Analysis Of Grade Inflation

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“In 2007, two federal reports found that performance of U.S. high school students on the reading portion of the National Assessment of Educational Progress (NAEP) has declined between 1992 and 2005, even though students reported getting higher grades and taking harder classes” (Goodwin, 2011). One might conclude that this fallacy in data identifies a deeper issue in the classroom referred to as grade inflation. According to A Handbook of Education Law Terms, grade inflation is defined as, “the increase in score being awarded, with no increase to the standard being required of the student” (Garner, 1999). Studies suggests in the past rising grades represents an improvement in standards and academic rigor, however in today’s classroom this correlation does not always seem to be true. As trends in education change, so does the position on this topic. Through his writing style, appeal to his audience’s logos, and use of elaboration strategies Bryan Goodwin, author of “Grading Inflation: Killing with Kindness,” presents a strong argument against grade inflation in the classroom.
To begin with, Goodwin uses his writing style to present a strong argument against grade inflation. There are several elements that contribute to an author’s writing style such as word choice, sentence fluency, and voice. Goodwin uses each of these elements to present his thoughts on grade inflation. For example, Goodwin states, “Students and their parents should expect high school grades to at least serve as reliable benchmarks by which to measure student’s readiness for college” (Goodwin, 2011). In this example Goodwin demonstrates several elements of his writing style; his writing is very formal, which helps present a well articulated point of view. Goodwin...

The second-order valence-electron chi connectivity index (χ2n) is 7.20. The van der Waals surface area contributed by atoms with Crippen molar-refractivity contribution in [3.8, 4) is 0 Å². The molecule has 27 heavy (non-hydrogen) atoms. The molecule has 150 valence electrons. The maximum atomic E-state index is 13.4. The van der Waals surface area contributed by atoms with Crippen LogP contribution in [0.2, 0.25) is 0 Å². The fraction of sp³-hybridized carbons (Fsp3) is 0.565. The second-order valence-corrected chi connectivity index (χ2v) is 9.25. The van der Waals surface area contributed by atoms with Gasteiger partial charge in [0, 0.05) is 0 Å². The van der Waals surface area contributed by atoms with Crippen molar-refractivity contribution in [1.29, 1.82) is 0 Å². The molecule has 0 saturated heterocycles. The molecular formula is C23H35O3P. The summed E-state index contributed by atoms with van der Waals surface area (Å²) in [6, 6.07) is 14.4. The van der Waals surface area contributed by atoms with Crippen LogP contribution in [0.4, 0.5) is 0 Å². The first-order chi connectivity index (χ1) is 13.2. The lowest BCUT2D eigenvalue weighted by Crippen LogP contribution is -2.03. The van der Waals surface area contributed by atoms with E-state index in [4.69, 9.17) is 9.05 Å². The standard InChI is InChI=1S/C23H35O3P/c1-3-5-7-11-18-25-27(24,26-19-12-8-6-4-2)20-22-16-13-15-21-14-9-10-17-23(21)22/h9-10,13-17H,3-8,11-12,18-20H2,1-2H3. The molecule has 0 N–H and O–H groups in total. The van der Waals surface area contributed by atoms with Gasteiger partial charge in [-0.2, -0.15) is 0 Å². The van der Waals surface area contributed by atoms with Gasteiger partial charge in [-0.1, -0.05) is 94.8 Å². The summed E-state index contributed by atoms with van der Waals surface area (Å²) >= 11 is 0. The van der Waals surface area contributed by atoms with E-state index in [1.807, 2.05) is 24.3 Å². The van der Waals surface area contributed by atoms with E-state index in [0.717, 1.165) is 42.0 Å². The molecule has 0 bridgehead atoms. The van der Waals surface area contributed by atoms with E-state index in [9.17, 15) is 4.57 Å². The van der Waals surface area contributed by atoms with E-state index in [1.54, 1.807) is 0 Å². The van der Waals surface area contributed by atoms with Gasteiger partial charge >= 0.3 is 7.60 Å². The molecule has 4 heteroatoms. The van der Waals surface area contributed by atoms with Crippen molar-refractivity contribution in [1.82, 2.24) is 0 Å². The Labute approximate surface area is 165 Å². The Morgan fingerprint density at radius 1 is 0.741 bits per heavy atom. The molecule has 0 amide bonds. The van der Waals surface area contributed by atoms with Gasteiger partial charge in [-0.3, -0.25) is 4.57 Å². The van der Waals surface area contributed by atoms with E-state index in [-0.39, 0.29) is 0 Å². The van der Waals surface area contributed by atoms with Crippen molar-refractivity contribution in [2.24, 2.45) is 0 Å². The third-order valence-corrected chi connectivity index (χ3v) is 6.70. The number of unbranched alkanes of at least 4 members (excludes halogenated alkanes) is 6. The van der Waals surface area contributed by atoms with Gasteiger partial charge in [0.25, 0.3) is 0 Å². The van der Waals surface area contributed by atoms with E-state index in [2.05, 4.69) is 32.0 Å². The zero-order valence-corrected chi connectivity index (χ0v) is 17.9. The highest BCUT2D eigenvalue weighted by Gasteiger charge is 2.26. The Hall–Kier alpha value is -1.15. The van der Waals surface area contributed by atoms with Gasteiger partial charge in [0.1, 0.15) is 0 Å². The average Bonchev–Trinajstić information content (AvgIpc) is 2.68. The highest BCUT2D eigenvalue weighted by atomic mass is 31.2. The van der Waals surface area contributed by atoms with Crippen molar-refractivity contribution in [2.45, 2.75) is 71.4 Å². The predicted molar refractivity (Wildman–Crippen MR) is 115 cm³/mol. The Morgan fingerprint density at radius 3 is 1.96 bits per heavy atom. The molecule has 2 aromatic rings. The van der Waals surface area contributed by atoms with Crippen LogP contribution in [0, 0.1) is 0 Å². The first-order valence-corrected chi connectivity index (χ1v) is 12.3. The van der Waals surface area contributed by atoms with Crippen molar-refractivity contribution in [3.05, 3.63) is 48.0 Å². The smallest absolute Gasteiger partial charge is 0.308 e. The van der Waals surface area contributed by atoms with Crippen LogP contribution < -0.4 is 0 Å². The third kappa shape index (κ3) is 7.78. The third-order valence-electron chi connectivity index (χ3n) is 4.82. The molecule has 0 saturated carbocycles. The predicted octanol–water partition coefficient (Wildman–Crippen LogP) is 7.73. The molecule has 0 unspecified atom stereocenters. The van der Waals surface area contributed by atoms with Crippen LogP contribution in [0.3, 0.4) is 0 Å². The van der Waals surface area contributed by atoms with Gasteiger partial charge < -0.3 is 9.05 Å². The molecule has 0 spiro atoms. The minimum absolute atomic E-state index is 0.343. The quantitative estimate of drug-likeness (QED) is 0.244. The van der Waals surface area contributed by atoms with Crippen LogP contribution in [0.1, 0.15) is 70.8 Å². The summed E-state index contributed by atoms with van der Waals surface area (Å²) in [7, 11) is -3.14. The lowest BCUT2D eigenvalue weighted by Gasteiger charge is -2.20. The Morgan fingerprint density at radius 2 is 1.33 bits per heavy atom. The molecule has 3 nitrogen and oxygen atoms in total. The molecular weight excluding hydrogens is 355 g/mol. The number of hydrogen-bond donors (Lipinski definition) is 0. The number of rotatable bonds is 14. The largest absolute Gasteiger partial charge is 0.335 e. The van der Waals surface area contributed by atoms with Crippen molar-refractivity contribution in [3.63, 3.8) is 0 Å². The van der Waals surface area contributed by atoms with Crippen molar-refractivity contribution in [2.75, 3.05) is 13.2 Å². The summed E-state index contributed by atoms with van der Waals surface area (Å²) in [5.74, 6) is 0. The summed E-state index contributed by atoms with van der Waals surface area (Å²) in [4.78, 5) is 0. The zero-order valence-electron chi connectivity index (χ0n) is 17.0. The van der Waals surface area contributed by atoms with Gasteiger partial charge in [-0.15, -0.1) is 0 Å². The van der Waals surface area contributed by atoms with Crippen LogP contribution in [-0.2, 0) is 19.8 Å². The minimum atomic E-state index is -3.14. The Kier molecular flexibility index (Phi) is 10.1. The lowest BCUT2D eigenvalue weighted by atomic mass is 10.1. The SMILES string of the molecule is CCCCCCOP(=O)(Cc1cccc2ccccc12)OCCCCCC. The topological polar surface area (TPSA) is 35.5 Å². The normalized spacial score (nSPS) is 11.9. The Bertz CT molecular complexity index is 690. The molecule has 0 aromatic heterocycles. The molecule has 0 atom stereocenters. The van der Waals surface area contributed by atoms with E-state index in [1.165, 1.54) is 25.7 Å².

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...ents a false sense of ability, thus setting them up from failure on standardized test and even post high school learning. These elaboration strategies not only prove the claim Goodwin is making in his argument, they also appeal to the reader’s ethos and pathos.
In conclusion, holistically Goodwin provides a very compelling argument regarding inflation through his writing style, appeal to his audience’s logos, and use of elaboration strategies. The author’s claim is that grade inflation gives students a false sense of their ability, and as a result they don’t perform well after high school. Using each of the elements, Goodwin presents an argument that proves this claim. However, Goodwin does not force the reader to agree with him, instead he presents a very intentional argument that allows the reader to take the information presented and form his/her own opinion.
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